I also feel that a 4 sided coin could be flipped and the Oscar for cinematography could’ve gone to any but Atonement, which was still amazingly shot. Into the Wild was also worthy of a nomination but I wouldn’t bump any of them. Each of the other 4 films were shot perfectly and No Country’s work was probably the most subtle. In the end, for me, it was down to Jesse James and TWWB, of which I felt had the best long takes and tracking shots. I could go on and on for hours on why each film deserved the win but I can tell it was the closest 4-way race I’ve ever seen in that, or any, category. It was just a great year for cinematography and one of the best lists of nominees ever.

  29. Simon Warrasch

    Picture
    “There Will Be Blood”

    Achievement in Directing (TIE)
    Julian Schnabel “The Diving Bell and the Butterfly” /
    Paul Thomas Anderson “There Will Be Blood”

    Performance by an Actor in a Leading Role
    Tommy Lee Jones “In the Valley of Elah”

    Performance by an Actress in a Leading Role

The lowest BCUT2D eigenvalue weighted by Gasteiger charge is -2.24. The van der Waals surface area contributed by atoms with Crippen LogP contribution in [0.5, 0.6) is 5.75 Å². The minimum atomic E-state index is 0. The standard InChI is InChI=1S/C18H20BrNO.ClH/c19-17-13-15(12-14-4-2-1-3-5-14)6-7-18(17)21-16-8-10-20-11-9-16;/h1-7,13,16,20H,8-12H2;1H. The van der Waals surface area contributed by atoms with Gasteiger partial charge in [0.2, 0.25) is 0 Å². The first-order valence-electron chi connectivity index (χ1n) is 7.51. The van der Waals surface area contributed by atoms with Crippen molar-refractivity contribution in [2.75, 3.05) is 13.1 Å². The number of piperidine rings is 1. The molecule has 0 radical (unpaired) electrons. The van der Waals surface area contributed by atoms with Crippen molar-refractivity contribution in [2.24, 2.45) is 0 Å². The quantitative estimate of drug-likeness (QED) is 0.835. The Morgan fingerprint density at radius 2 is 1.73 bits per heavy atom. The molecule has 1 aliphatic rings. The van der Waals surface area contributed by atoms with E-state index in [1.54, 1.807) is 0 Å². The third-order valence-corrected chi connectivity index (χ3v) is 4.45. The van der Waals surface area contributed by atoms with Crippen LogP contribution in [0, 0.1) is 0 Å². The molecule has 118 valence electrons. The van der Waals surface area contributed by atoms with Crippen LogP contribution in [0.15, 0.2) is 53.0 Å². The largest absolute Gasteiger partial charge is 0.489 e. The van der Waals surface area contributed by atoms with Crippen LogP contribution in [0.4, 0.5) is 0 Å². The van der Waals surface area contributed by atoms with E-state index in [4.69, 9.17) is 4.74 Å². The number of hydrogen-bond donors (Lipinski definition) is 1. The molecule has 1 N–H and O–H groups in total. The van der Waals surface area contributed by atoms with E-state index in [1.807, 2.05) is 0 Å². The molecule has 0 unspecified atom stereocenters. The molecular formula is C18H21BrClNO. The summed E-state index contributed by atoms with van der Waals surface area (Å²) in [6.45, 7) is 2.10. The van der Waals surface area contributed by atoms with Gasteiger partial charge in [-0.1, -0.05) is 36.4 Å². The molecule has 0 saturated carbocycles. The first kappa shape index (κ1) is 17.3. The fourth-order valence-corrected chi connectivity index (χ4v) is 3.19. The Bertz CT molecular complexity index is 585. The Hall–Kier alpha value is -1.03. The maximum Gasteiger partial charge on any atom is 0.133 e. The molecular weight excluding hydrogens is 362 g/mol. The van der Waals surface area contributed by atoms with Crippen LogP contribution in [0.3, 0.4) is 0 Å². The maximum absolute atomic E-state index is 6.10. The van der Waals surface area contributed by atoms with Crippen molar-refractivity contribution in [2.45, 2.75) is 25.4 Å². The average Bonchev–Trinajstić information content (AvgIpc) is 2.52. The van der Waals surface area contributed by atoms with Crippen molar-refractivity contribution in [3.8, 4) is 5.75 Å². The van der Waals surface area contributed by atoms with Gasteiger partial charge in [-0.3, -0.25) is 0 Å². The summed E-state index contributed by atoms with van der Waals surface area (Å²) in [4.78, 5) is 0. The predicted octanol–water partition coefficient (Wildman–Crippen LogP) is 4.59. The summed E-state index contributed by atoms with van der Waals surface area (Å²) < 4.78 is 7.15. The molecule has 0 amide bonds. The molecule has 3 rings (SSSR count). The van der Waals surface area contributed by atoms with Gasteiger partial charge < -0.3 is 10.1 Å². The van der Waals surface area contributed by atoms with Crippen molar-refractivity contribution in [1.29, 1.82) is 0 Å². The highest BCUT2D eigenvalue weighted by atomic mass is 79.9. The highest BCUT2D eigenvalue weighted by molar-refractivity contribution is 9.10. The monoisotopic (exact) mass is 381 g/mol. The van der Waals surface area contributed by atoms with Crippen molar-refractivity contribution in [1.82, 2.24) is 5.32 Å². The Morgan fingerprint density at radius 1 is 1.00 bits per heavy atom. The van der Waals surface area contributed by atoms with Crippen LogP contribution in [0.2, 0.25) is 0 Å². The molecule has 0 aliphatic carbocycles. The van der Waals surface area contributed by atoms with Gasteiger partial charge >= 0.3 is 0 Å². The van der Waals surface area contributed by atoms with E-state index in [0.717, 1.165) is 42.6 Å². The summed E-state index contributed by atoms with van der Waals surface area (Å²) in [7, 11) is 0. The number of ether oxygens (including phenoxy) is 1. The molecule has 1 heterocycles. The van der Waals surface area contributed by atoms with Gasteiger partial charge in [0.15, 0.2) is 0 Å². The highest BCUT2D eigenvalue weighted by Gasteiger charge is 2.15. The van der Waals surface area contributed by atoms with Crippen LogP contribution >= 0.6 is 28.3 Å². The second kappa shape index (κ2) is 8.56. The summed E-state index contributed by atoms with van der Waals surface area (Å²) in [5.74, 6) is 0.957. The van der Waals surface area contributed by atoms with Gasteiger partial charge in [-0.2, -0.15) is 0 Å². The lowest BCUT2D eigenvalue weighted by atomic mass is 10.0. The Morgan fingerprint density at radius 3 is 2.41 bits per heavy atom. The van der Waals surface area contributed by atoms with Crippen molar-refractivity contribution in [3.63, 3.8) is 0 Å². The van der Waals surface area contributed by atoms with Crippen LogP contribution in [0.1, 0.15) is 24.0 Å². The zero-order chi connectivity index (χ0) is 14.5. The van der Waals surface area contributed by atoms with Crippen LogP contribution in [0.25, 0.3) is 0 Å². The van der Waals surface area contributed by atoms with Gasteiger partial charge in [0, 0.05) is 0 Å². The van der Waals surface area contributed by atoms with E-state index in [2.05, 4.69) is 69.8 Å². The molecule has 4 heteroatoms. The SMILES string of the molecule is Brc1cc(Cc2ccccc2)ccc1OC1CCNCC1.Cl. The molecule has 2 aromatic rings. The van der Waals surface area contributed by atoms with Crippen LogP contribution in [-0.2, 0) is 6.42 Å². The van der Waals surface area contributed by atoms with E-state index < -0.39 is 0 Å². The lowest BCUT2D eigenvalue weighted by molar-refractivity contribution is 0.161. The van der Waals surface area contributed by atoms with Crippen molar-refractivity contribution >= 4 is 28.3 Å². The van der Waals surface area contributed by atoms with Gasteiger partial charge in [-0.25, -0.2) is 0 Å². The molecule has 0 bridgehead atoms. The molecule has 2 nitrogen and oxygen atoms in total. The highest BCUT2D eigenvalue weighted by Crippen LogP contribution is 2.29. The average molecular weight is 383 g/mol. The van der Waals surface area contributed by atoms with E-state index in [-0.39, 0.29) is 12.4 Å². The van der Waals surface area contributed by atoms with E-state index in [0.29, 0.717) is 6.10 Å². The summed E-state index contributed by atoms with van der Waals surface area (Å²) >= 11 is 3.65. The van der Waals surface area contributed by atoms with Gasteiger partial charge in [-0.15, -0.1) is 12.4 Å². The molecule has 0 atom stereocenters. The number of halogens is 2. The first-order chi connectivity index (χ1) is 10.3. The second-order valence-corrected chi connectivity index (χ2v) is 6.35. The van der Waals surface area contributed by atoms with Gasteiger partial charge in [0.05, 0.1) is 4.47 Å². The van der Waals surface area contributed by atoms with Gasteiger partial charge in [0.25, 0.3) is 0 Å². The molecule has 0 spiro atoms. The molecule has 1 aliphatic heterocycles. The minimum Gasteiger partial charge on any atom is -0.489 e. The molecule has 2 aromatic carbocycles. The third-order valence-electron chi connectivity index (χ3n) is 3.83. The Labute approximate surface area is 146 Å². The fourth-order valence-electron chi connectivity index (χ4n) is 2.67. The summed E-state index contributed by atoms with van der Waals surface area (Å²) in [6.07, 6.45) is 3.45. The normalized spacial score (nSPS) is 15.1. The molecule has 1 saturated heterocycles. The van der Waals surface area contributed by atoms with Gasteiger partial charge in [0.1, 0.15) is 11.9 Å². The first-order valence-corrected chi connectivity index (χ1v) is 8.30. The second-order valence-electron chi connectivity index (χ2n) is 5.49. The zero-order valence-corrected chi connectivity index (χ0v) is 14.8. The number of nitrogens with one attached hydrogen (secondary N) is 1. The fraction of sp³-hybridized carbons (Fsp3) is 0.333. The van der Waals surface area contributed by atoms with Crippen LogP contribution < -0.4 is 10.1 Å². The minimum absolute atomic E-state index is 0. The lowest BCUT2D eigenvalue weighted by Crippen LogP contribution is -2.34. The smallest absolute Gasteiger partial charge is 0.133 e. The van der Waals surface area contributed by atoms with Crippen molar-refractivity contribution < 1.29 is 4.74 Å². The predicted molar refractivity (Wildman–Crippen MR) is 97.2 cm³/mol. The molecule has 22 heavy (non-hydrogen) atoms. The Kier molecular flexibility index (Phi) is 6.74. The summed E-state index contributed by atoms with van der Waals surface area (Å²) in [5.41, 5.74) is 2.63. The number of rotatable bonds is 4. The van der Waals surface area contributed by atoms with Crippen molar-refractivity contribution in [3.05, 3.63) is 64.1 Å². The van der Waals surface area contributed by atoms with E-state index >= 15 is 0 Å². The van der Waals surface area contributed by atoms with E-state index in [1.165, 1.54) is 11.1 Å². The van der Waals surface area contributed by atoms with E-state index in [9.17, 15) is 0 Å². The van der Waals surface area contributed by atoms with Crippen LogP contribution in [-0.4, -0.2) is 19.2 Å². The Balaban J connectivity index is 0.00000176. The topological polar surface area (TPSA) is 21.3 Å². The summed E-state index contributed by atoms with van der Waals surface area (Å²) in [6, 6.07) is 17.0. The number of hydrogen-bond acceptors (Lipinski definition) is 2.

Marion Cotillard “La vie en Rose”

    Performance by an Actor in a Supporting Role
    Casey Affleck “The Assassination of jesse james by the Coward Robert Ford”

    Performance by an Actress in a Supporting Role
    Cate Blanchett “I’m not there”

    Original Screenplay
    Nancy Oliver “Lars and the Real Girl”

    Adapted Screenplay
    Paul Thomas Anderson “There Will Be Blood”

  30. Philipp

    Please don’t forget to talk about movies that were shut out or not even in conversation; some of them have already been mentioned (like Zodiac, Paranoid Park). I’d like to add Lust, Caution.

  31. This is my favorite year for movies in my lifetime(I was born in 1980). NCFOM, Zodiac, TWBB, and Into The Wild are all classics in my opinion and I am still shocked that 2 of these movies were not nominated for Best Picture. While there wasn’t a ton of memorable popcorn films released that year, there were so many great serious/adult fare movies released. This is the year that would have benefitted most from the expanded best picture nomination rule.

  32. Don’t count out ANG LEE ‘s “Lust , Caution” , actor , actress , adapted screenplay , cinematography , production Design , score all are outstanding.